Characterizing summer roosts of male little brown myotis (Myotis lucifugus) in lodgepole pine-dominated forests
Hilty, Shannon Lauree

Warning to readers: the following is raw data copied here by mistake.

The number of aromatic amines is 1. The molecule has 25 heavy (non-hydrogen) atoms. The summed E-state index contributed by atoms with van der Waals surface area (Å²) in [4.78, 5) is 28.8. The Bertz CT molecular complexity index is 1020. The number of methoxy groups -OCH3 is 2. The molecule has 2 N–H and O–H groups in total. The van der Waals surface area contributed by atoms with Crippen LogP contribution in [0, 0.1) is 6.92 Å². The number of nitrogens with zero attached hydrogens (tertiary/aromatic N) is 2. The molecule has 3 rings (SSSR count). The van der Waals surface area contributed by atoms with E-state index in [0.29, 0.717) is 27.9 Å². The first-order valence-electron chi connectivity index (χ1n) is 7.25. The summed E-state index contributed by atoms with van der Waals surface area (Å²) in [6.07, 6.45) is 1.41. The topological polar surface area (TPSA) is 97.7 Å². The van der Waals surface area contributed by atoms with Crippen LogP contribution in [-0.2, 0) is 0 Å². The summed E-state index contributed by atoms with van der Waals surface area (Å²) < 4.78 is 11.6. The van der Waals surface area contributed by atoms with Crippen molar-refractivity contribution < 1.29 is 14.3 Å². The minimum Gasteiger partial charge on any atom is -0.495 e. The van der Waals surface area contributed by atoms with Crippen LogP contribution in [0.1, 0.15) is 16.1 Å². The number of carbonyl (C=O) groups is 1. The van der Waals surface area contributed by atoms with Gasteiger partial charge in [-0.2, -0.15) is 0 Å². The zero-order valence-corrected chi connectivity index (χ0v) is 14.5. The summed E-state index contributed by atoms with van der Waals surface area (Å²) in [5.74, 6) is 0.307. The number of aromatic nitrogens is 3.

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Although bat roosts have been well-studied in the eastern United States, we know less about roosts in the west. Western bats may make use of trees and snags, as in the eastern US, but the Rocky Mountains provide more exposed rock, which could contribute to western bat species using different roosting features. Additionally, roost studies often focus on maternity colonies, and information on roosts used by male bats is limited. Given that roosting sites may be limiting, we aimed to quantify structural features of roosts used by male little brown myotis (Myotis lucifugus) in forests dominated by lodgepole pine (Pinus contorta) during the summer and determine whether bats are selecting roosts with particular features disproportionately to what is available on the landscape. We mist-netted for bats during the summers of 2017 and 2018 and attached transmitters to 34 male little brown myotis. We located at least 1 roost for 20 individuals (average = 2.85 roosts/bat, range = 1-6). Although snags were available, most bats roosted in rock features (86% in rocks, 14% in snags); rock roosts were mainly in crevices with vertical orientations (85%) instead of rock cavities (15%). Male bats were more likely to select roosts with less canopy closure (mean for used locations = 14.1%, SE = 2.3) that were closer to water (1063.1 m, SE = 136.2). They also selected roosts with more overall rock cover (77%, SE = 3), wider entrances (3.1 cm, SE = 0.3), and access to a skyward-facing crevice, creating warmer microclimates. Our work indicates that rock features provide essential summer habitat for male little brown myotis and that lodgepole pine in this landscape may not provide appropriate roosting features. Understanding how other bat species may be using rock features, during summer and other seasons, remains a sizeable information gap. Learning more about hibernacula is of great importance due to the spread of white-nose syndrome and rock features may be essential autumn transitional roosts and winter hibernacula at higher elevations. Roosts that provide variation in microclimate, including the potential for passive warming, could be very beneficial for bats recovering from white-nose syndrome.